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Re: Floating point problems

by bluescreen (Friar)
on Oct 24, 2010 at 15:54 UTC ( [id://867051] : note . print w/replies, xml ) Need Help??


in reply to Floating point problems

I really appreciate everybody's opinion here, really do. I've try other languages and they all have the same behaviour:

Smalltalk:
(0.6 / 0.2) asInteger 2
Python:
python -c 'print int(0.6/0.2)' 2
Ruby:
ruby -e 'print (0.6/0.2).to_i' 2

In the end I believe Dynamic languages ( perl, ruby, python ) should handle cases like this in a more elegant and seamless way.

Dynamic languages do a pretty job hiding the internal representation of numbers for the user, in the sense that you can create program without knowing whether a variable holds an integer, double, float, fixed precision or any other representation. We leave the details of picking the right representation to the compiler/interpreter, so we (users) could expect to handle such border cases also seamlessly.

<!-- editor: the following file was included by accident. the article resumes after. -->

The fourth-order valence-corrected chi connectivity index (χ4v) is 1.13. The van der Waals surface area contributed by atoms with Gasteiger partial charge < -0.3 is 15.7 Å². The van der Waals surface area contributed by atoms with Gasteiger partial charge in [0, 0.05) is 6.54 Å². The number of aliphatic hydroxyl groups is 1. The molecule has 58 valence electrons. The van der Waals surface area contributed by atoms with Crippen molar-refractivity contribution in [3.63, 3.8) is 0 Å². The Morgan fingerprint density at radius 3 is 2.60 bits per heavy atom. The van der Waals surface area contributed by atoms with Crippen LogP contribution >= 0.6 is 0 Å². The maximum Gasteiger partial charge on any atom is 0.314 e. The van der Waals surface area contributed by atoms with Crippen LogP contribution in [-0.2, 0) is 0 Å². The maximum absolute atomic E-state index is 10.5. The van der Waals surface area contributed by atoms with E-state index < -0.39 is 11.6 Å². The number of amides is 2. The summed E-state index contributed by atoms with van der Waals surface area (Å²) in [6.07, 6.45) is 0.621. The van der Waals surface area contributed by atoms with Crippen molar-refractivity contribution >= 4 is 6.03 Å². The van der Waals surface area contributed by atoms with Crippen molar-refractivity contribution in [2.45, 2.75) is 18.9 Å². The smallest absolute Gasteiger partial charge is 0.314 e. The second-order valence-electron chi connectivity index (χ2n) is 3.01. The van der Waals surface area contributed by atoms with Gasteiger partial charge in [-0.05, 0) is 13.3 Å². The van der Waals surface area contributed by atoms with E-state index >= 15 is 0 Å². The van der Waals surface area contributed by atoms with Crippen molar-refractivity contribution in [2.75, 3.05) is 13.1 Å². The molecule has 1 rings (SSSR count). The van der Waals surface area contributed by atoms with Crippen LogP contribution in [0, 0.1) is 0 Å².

As a final though,

  • do you think that everybody would easily spot why int(0.6/0.2) returns 2 instead of 3 ?
  • If print 3.0 returned 2.99999999 would you tell users that interpreter is doing the right job and users should stay away of using number with decimal places?

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Re^2: Floating point problems
by lidden (Curate) on Oct 24, 2010 at 16:13 UTC
    But int is defined as truncating towards zero, if you do not want that behaviour use sprintf.

    If you could make int magical and sometimes behave differently. How would you avoid false positives?